Encapsulating a crawl space is a common way to deal with moisture or flooding. It is also an easy way to quickly get control of the air quality in the home and lockout rodents and insects. When you’re thinking about “green-ovating” your home, or simply getting control of the moisture or humidity, when you have a crawl space, you must encapsulate.
Encapsulation does a great deal for the crawlspace and for the home above.
What the process is and what it does
The practice of encapsulating or “sealing off” a crawlspace is done to lock out moisture and cut off the connection between moisture, water and the joists of a home. By running a vapor barrier down the walls of a crawl space to completely cover the floor, you essential separate the outside from the inside of the home.
This vapor barrier will be the flexible membrane between the walls and floor and the rest of the home. A properly designed vapor barrier will limit the transfer of moisture through it while regulating the speed at which air will naturally pass through. This helps to limit and control the amount of moisture that will find its way into the air space and completely segregate liquid water and direct it to a sump location.
5 helpful tips when having a Vapor Barrier installed in your crawlspace:
1.) Not all vapor barriers are made for this task – careful. There are many products out in the world that claim to be able to fully encapsulate a crawl space. Make sure that your vapor barrier has a low “perm” rate and that it is at least 14mil thick. If you’re planning to use the space for storage make sure that a flexible sub-flooring product is also placed on top of the vapor barrier to protect it.
2.) Cover the walls too – all too often contractors forget to also encapsulate the walls of the crawl space when installing a vapor barrier. This can still allow water and moisture into the basement and therefore render the whole project useless. Take care to make sure it’s installed properly.
3.) Don’t use sprays. – Sealants and sprays aren’t designed to be applied on the interior of the basement. They are good in many circumstances as the “first line of defense” but as the last, they can’t hold the pressure and moisture trapped in a wall.
4.) Install a sump and a dehumidifier – to totally control the moisture level in the crawl space it’s imperative that you have a sump pump and a dehumidifier installed. Moisture will still exist, although not to dangerous levels, but a sump will remove any liquid water your encapsulation traps, and the dehumidifier will deal with any residual moisture that naturally collects in the space.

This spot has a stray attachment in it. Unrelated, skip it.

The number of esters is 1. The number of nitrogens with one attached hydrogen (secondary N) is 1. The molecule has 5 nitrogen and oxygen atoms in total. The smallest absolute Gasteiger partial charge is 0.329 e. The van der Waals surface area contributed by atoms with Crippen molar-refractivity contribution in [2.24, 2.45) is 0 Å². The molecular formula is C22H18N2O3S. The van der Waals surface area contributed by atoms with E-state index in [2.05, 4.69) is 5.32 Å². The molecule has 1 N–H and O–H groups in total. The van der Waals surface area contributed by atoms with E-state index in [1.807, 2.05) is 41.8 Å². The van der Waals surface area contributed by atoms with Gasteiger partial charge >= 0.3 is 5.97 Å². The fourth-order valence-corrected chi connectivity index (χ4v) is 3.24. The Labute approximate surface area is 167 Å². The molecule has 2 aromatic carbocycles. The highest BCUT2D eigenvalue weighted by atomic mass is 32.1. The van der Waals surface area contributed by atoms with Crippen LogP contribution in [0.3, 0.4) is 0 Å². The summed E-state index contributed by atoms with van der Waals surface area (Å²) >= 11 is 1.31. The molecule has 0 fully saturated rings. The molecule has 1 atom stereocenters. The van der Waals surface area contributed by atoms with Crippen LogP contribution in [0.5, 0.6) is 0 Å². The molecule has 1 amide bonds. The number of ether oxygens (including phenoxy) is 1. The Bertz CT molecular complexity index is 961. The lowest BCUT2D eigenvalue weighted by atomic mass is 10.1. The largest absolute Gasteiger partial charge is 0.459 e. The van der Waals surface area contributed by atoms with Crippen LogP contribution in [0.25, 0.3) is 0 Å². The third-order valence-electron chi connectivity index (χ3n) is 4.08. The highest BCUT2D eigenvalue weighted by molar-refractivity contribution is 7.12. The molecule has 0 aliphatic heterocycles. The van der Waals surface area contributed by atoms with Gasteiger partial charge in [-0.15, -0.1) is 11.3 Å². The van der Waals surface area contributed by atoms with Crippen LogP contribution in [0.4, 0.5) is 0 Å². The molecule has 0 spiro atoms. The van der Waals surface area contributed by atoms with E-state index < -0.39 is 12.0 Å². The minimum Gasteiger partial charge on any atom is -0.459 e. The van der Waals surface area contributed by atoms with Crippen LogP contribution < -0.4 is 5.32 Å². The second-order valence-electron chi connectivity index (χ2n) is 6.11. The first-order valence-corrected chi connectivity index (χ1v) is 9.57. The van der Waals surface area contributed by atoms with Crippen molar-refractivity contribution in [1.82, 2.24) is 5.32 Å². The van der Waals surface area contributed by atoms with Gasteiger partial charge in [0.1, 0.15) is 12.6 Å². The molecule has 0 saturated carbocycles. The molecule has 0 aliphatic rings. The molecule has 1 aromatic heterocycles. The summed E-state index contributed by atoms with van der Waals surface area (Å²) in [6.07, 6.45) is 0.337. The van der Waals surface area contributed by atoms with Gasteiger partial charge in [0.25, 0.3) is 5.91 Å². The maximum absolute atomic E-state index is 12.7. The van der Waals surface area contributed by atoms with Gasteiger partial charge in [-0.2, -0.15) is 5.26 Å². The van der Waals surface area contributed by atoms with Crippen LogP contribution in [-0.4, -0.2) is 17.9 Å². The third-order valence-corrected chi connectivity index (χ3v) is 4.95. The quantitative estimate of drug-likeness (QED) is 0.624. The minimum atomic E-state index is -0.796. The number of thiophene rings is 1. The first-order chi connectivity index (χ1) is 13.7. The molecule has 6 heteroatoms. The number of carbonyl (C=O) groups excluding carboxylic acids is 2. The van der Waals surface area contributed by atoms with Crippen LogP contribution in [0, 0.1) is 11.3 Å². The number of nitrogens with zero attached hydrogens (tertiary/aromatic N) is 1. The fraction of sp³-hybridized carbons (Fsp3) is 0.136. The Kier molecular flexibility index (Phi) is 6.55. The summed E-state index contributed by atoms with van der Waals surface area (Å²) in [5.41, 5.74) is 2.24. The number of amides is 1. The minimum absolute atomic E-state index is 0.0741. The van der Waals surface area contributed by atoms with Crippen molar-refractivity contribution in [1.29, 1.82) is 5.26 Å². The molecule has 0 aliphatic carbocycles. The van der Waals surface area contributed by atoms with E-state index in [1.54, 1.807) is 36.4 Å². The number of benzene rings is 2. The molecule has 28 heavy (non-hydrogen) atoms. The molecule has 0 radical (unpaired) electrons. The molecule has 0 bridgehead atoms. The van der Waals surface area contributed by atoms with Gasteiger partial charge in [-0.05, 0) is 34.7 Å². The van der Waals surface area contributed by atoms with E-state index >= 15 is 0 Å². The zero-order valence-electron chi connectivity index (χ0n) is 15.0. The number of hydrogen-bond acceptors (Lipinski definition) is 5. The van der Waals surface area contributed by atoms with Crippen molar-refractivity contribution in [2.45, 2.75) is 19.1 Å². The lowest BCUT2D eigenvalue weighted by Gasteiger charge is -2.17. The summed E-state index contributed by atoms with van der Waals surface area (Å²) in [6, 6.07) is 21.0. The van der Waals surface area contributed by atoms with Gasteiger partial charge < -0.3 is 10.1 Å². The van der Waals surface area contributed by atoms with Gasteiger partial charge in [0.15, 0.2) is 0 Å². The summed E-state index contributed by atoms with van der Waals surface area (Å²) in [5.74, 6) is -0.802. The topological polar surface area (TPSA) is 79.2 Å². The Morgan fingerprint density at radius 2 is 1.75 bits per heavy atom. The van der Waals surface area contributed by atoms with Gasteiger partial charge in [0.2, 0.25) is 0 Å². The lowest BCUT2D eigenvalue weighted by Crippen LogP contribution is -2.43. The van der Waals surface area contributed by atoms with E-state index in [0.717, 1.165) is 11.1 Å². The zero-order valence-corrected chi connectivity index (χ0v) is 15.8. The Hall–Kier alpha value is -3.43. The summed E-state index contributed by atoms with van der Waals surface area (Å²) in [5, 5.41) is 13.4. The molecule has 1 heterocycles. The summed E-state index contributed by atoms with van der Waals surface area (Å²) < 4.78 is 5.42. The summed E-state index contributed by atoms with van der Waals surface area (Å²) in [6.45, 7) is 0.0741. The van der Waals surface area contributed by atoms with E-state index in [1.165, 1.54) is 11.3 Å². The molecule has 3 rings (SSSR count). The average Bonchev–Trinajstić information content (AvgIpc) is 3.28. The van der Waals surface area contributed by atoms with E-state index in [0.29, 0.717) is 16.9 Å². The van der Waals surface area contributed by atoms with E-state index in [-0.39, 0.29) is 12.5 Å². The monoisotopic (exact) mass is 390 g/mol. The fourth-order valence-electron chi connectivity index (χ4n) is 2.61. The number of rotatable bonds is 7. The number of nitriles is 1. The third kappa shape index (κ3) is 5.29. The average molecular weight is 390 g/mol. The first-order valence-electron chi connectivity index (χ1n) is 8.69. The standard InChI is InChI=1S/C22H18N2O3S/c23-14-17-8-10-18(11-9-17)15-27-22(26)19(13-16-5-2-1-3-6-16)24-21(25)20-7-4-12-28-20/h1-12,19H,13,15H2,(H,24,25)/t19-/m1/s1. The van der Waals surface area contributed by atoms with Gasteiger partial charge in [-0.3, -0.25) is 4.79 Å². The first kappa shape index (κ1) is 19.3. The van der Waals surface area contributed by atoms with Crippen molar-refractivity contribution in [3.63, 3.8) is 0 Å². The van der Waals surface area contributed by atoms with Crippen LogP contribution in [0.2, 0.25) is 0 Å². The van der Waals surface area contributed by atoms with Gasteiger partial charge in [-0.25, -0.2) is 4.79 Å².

Improving a Home's Indoor Air Quality by Crawl Space Encapsulation
The foundation of your house depends on a strong basement. Basement waterproofing prevents water from penetrating into the basement area Waterproofing your basement is mandatory or else it could lead to structural damages and collapsing drywall.
Given below are 5 reasons why basement waterproofing is essential:
" Structural damage: Water seepage is very common problem in basements; especially if you live in wet areas with moist soil. If you do not take proper preventive measures for this problem then it could lead to structural damages to your property. You find seepage mainly in the corners where the wall meets the floor. This process is typically slow and won't show immediate consequences but if ignored then it could cause major damages such as bowed walls and cracked foundation. Basement waterproofing is very important to treat wet basements. Timely preventions can save you from disastrous structural damages.
" Infestations: If you live in an area where there are black molds, then it becomes absolutely essential to waterproof your basement. Damp areas are a breeding ground for waterborne contaminants such as black mold. All kinds of mold can grow between walls and under padding of wet carpets; the worst kinds are the black molds. It is very toxic and can cause death. If basement waterproofing is not done in time them these infestations keep breeding in the wet areas which can cause major health hazards. You may even have to abandon the house if the professionals are not able to take care of the infestations.
" Natural calamities: If you live in an area where there is heavy rainfall or in hurricane areas, basement waterproofing becomes very essential. These areas are prone to flooding; as a result, water is very likely to enter the basement. Rainwater can penetrate through cracks in the wall causing seepage. Also when flood water collects around the foundation walls, water collects in small pockets in the soil next to the foundation and starts forming hydrostatic pressure. Over the time this pressure increases until the water is pushed through the wall. Thus basement waterproofing becomes necessary in such areas.
" Damage to property: Most of us keep a lot of stuff in the basement like furniture, books, equipments, etc. sometimes there are workshops or even wine cellars down in the basement. But if the basement is not waterproofed then water seepage can cause a lot of damage to your property. Wooden furniture rots when it gets damp. Expensive items could be damaged due to dampness. It you plan to use your basement for important purposes then it becomes even more essential to waterproof your basement.